Tuesday, October 15, 2013

Sex, Drugs, and Rock and Roll

In college I was the manic pixie dream girl of indie music. I worshipped Regina Spektor. I was on Arcade Fire's bandwagon way before they blew up the hipster scene with Neon Bible. I fell in love with Vampire Weekend from the first moment I heard that opening line of Oxford Comma. I spent hours searching the music blogs, the aggregators, and my friends' brains for new songs to listen to and then adopt as my soul songs. I made mix CDs that bravely combined the Pipettes with the Rolling Stones and spent hours writing liner notes which explained the reasons for each and every song. I would rave about songs and how they had changed my life. I would sniff derisively in the movie theater when a song came on that I had discovered ages ago and knew before it was big. I never bought the songs that were introduced by the iTunes commercials because I already had it tucked away in a playlist from a year ago. I wrote my senior thesis on the consequences of music in the political world. One hundred and six pages of it.

Then I graduated. Somewhere in the humdrum rush of the daily grind. Monday followed by Tuesday and Wednesday until Thursday and then finally Friday with the weekend close behind. I fell into musical ruts, and fell out of love with some of my favorite songs. It's hard to find new music when you aren't a college student. It gets pushed by the wayside so often in favor of things like sleep, grocery shopping, or trying to keep a cat happy.

Eventually Spotify came along. I, of course, resisted. As a fangirl of Steve Jobs (dating back to before he was cool again, of course) I bought all my music on iTunes, and therefore someday will inhabit a higher circle of Heaven than you illegal downloaders, even though I once was one of you. I was vehemently against Spotify. I had a carefully curated iTunes collection with beautiful playlists of brilliance. What more could I want? Then one day my mom started to rave about this new band she had found. I dismissed it as a one time occurrence. But it happened again. I now know how annoying I must have been junior year in college because one night, after one too many drinks, I realized my mother was listening to the Fleet Foxes, Delta Spirit, and Bon Iver.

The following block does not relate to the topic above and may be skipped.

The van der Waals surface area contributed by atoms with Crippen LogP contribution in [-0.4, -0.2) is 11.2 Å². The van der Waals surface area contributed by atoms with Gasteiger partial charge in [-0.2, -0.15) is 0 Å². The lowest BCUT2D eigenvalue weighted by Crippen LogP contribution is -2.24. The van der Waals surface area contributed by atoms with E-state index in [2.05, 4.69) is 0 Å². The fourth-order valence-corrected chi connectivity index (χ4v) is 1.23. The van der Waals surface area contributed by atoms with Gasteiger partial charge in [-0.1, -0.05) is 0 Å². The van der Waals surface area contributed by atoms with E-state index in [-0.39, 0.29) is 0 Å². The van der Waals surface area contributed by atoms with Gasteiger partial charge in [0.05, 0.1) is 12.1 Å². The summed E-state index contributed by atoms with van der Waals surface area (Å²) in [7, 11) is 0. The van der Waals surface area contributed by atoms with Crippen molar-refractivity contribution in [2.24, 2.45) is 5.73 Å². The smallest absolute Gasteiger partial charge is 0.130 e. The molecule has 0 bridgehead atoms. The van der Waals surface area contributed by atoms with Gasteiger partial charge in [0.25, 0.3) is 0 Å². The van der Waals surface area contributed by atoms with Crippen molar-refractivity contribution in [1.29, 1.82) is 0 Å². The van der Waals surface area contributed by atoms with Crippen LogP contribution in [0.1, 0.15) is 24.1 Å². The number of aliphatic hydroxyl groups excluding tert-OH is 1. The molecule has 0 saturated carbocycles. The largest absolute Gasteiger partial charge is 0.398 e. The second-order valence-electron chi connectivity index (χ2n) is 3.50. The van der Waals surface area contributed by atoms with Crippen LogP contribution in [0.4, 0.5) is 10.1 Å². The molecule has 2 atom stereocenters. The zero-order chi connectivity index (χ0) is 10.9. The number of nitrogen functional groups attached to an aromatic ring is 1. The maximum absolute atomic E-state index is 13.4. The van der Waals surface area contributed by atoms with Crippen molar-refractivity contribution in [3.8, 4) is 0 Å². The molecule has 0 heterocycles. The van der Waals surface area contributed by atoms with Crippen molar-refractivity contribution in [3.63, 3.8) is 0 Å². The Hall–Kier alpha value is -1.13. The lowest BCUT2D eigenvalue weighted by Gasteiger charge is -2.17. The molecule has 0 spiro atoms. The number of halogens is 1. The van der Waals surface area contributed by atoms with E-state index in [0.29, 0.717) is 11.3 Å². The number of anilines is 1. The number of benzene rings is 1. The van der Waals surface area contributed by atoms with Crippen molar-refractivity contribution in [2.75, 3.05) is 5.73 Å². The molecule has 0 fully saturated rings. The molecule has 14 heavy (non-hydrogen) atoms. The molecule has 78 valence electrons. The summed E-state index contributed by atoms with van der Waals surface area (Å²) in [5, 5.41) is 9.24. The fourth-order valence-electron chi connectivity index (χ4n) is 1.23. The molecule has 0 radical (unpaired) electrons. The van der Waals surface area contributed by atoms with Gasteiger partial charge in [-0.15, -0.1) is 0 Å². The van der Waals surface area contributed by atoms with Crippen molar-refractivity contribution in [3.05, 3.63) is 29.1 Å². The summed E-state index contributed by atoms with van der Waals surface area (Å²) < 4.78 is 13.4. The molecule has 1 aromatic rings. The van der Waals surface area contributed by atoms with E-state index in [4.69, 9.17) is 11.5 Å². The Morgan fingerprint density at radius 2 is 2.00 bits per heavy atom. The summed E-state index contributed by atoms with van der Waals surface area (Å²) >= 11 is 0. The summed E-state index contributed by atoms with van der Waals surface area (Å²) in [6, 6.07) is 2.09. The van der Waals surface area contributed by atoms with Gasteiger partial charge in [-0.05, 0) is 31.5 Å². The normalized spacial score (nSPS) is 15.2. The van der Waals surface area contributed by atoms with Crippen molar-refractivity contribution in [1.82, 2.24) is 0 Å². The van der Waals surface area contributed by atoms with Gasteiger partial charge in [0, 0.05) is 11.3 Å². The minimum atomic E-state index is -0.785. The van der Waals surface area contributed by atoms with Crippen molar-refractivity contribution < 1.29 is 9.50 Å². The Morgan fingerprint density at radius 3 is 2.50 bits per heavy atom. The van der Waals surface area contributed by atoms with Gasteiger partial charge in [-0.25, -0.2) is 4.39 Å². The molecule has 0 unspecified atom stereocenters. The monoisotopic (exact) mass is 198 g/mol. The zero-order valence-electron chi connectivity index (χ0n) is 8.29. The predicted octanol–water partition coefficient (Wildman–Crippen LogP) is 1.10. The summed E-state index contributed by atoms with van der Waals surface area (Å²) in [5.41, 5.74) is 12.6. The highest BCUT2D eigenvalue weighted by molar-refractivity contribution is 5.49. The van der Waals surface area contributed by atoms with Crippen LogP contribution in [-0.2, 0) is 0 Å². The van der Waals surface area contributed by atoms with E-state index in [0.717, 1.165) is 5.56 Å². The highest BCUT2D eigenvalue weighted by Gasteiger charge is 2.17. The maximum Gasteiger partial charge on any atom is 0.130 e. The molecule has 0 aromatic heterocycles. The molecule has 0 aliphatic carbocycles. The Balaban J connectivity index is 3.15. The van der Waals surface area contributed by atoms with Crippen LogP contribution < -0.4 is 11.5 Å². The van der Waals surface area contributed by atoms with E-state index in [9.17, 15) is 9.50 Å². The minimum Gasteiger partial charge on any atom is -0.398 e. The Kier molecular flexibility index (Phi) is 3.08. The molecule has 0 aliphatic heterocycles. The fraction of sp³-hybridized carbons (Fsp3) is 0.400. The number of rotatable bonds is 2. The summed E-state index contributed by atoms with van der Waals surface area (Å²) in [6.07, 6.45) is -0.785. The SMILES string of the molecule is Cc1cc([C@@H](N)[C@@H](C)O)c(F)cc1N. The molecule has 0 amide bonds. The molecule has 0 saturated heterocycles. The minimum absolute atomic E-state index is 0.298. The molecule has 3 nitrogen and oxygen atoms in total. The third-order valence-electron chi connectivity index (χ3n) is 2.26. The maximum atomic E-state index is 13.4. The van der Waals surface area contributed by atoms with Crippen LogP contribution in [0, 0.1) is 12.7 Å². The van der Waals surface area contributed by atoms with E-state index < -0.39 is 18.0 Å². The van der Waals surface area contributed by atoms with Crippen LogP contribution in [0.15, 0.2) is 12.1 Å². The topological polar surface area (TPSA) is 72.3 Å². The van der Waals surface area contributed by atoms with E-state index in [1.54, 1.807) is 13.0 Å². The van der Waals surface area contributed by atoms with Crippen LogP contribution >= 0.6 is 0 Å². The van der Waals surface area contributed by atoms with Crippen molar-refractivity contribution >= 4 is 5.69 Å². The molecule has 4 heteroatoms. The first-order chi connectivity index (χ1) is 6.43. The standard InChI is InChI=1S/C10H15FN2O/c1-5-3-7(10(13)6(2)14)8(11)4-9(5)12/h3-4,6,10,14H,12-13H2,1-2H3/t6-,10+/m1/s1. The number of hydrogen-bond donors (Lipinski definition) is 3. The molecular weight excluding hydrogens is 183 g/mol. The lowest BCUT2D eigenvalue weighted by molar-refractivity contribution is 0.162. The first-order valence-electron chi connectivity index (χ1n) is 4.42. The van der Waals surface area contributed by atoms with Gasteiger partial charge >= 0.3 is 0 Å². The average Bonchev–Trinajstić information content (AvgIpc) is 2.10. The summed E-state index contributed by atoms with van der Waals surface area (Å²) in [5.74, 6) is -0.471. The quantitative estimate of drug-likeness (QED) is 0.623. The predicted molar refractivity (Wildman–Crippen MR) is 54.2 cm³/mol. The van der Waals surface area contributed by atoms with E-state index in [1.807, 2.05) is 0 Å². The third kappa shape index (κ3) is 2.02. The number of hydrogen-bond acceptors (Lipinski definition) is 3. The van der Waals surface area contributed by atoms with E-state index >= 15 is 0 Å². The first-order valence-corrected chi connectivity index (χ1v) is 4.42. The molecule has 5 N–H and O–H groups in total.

I don't know if this means that my mom is suddenly more indie than me, or that these bands have finally entered mainstream. I suspect the former, because she's also sending me bands I've never heard of. That's the true definition of indie. No matter who has all the music bloggers buzzing, when you know the name of the little known band from Glasgow that will be the next big thing, you automatically trump the sad and tired souls who love Bon Iver. And that's what my mother is currently doing.

So I bought a subscription to Spotify. Spotify is like the kind old friend, the one I've had since I was three, who will never judge me for my sudden urges to listen to showtunes and nothing but showtunes, though my neighbors deeply regret these moments of my life. Spotify allows me to indulge myself when I suddenly want to listen to the soundtrack from Little Women (the version with Winona Ryder that had the horrible slobbery kiss with Christian Bale but is otherwise a perfect film) while eating fortune cookies and cold crab rangoon with a glass of wine. To date Spotify has only let me down once, when I wanted to hear Sprout and the Bean by Joanna Newsome. I went back to iTunes for that. Kind of like how you crawl back to an ex and then try not to think about it the next morning when you're sober again. But that was a one time occurrence. I'm happy to announce that I am discovering new music on a pace that fast rivals that of my senior year in college. If you haven't tried the Parlours, you definitely should.

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